Preventing Hearing Loss in Chemotherapy Patients

February 12, 2013 — Two 2013 AHRF researchers are investigating the use of a new, highly sensitive test to discern very early stage hearing loss in patients exposed to certain chemotherapy drugs known to cause hearing loss.

The researchers, led by Sumit Dhar, PhD, Associate Professor in the Department of Communication Sciences & Disorders, Northwestern University, Evanston, Illinois, David A. Klodd, PhD, Professor of Audiology at the University of Illinois, Chicago, and Jonathan Siegel, Associate Professor in the Department of Communication Sciences & Disorders, Northwestern University, Evanston, Illinois hope that their new test will be able to significantly reduce the number of chemotherapy patients who experience hearing loss due to treatment.

The new test is actually a significant improvement on a currently-used testing technique called distortion-product otoacoustic emissions, or DPOAEs. DPOAEs deliver two tones to the ear and then measures the ‘echo’ from the interacting waves emanating from the outer hair cells of the cochlea in the inner ear. This test can assess hearing loss in a wide range of frequencies from low pitches to high pitches, but its efficacy at determining hearing loss in the high frequencies tops out at less than 6 kHz. The AHRF researchers have made dramatic improvements in the test hardware and test algorithm to enable measurement of DPOAEs up to 20 kHz.

Hearing loss in this range is usually not initially noticed, but losses in this range often lead to subsequent losses in hearing in the lower frequencies, so being able to determine hearing loss above 6 or 8 kHz, can help drive treatments and preventive measures to stop the hearing loss from “spreading” into lower frequencies, where they are much more noticeable to the patient and can negatively impact quality of life and communication. “Hearing loss in these ranges often indicates that the loss is going to start expanding through the lower frequencies where hearing loss is actually perceived as a problem. By identifying HL at these high frequencies, steps can be taken to stop its progression,” says Dr. Klodd.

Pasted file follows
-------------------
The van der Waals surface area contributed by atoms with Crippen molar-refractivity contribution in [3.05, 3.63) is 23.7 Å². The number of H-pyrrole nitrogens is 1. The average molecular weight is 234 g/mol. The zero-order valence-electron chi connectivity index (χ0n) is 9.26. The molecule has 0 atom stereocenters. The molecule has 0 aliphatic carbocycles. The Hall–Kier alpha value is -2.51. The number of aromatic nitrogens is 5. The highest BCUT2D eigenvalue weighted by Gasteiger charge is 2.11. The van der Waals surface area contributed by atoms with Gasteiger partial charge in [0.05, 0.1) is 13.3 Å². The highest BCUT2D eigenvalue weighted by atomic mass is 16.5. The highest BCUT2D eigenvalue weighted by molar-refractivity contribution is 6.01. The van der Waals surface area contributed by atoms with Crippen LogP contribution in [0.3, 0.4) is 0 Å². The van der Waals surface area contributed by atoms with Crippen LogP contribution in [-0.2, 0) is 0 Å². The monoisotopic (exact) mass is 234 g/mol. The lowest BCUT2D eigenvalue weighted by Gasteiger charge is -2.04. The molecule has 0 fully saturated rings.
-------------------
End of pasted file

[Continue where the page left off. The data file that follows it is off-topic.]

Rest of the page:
The researchers are investigating the efficacy of their DPOAE test in patients undergoing chemotherapy containing the drug cisplatin, an ototoxic drug known to cause hearing loss that starts in the higher frequencies above 8 kHz. They plan to test the new DPOAE sensor in approximately 20 patients receiving cisplatin chemotherapy treatment (as well as 20 control patients not receiving cisplatin) at the University of Illinois at Chicago. “These are patients who are already undergoing extremely stressful treatment and are coping with the fact that they may have a life threatening, or at the very least, life altering diagnosis. The last thing they need is to develop hearing loss over the course of their chemo therapy, or in the months following treatment, as so often happens in these cases where the patient is sensitive to cisplatin,” says Dr. Dhar. “The goal is to detect the hearing loss before the patient does, and to begin treatment and prevention protocols so that these patients can enjoy a better quality of life once they get better.”

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